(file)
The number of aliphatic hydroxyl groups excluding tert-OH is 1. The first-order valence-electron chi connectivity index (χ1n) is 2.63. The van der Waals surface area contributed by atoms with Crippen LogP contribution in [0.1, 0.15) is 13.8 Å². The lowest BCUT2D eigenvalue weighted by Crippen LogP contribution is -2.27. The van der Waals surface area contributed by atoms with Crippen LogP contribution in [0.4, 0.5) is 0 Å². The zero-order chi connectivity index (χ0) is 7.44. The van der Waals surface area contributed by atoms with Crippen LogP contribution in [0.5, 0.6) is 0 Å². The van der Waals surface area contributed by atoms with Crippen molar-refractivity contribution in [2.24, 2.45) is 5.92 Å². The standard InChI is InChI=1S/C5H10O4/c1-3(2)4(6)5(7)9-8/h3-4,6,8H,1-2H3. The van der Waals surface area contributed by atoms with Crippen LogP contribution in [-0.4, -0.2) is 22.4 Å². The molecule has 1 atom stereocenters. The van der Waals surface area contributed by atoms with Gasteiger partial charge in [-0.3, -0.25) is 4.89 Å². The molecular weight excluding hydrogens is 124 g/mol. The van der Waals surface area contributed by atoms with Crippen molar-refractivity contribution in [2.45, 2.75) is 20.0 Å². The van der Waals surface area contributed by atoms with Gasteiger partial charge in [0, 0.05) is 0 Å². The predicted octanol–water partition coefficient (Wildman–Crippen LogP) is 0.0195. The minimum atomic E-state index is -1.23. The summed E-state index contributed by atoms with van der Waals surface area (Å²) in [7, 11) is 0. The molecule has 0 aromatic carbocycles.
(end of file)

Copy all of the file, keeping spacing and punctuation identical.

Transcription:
The number of aliphatic hydroxyl groups excluding tert-OH is 1. The first-order valence-electron chi connectivity index (χ1n) is 2.63. The van der Waals surface area contributed by atoms with Crippen LogP contribution in [0.1, 0.15) is 13.8 Å². The lowest BCUT2D eigenvalue weighted by Crippen LogP contribution is -2.27. The van der Waals surface area contributed by atoms with Crippen LogP contribution in [0.4, 0.5) is 0 Å². The zero-order chi connectivity index (χ0) is 7.44. The van der Waals surface area contributed by atoms with Crippen LogP contribution in [0.5, 0.6) is 0 Å². The van der Waals surface area contributed by atoms with Crippen molar-refractivity contribution in [2.24, 2.45) is 5.92 Å². The standard InChI is InChI=1S/C5H10O4/c1-3(2)4(6)5(7)9-8/h3-4,6,8H,1-2H3. The van der Waals surface area contributed by atoms with Crippen LogP contribution in [-0.4, -0.2) is 22.4 Å². The molecule has 1 atom stereocenters. The van der Waals surface area contributed by atoms with Gasteiger partial charge in [-0.3, -0.25) is 4.89 Å². The molecular weight excluding hydrogens is 124 g/mol. The van der Waals surface area contributed by atoms with Crippen molar-refractivity contribution in [2.45, 2.75) is 20.0 Å². The van der Waals surface area contributed by atoms with Gasteiger partial charge in [0, 0.05) is 0 Å². The predicted octanol–water partition coefficient (Wildman–Crippen LogP) is 0.0195. The minimum atomic E-state index is -1.23. The summed E-state index contributed by atoms with van der Waals surface area (Å²) in [7, 11) is 0. The molecule has 0 aromatic carbocycles.